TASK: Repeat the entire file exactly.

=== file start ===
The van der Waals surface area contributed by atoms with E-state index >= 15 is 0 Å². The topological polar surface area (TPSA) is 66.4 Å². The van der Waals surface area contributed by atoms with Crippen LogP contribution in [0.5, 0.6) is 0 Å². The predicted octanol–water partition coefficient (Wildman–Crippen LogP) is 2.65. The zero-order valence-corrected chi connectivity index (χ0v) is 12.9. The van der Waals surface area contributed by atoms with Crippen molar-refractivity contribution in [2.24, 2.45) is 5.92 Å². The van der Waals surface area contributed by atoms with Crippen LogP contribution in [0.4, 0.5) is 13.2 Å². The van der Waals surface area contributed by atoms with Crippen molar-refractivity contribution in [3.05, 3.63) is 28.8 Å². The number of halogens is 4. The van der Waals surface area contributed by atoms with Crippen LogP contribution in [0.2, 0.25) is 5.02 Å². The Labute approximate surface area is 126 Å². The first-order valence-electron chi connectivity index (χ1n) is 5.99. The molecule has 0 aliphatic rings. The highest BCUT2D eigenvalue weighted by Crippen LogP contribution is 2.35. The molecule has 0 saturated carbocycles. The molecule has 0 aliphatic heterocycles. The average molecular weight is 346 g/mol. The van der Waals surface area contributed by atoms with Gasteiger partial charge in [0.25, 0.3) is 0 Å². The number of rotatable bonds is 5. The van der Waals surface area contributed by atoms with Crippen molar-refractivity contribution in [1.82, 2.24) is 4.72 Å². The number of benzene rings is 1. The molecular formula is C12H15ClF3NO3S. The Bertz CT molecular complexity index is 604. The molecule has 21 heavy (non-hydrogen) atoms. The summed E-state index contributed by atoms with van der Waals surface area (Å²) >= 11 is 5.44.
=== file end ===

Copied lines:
The van der Waals surface area contributed by atoms with E-state index >= 15 is 0 Å². The topological polar surface area (TPSA) is 66.4 Å². The van der Waals surface area contributed by atoms with Crippen LogP contribution in [0.5, 0.6) is 0 Å². The predicted octanol–water partition coefficient (Wildman–Crippen LogP) is 2.65. The zero-order valence-corrected chi connectivity index (χ0v) is 12.9. The van der Waals surface area contributed by atoms with Crippen molar-refractivity contribution in [2.24, 2.45) is 5.92 Å². The van der Waals surface area contributed by atoms with Crippen LogP contribution in [0.4, 0.5) is 13.2 Å². The van der Waals surface area contributed by atoms with Crippen molar-refractivity contribution in [3.05, 3.63) is 28.8 Å². The number of halogens is 4. The van der Waals surface area contributed by atoms with Crippen LogP contribution in [0.2, 0.25) is 5.02 Å². The Labute approximate surface area is 126 Å². The first-order valence-electron chi connectivity index (χ1n) is 5.99. The molecule has 0 aliphatic rings. The highest BCUT2D eigenvalue weighted by Crippen LogP contribution is 2.35. The molecule has 0 saturated carbocycles. The molecule has 0 aliphatic heterocycles. The average molecular weight is 346 g/mol. The van der Waals surface area contributed by atoms with Gasteiger partial charge in [0.25, 0.3) is 0 Å². The number of rotatable bonds is 5. The van der Waals surface area contributed by atoms with Crippen molar-refractivity contribution in [1.82, 2.24) is 4.72 Å². The number of benzene rings is 1. The molecular formula is C12H15ClF3NO3S. The Bertz CT molecular complexity index is 604. The molecule has 21 heavy (non-hydrogen) atoms. The summed E-state index contributed by atoms with van der Waals surface area (Å²) >= 11 is 5.44.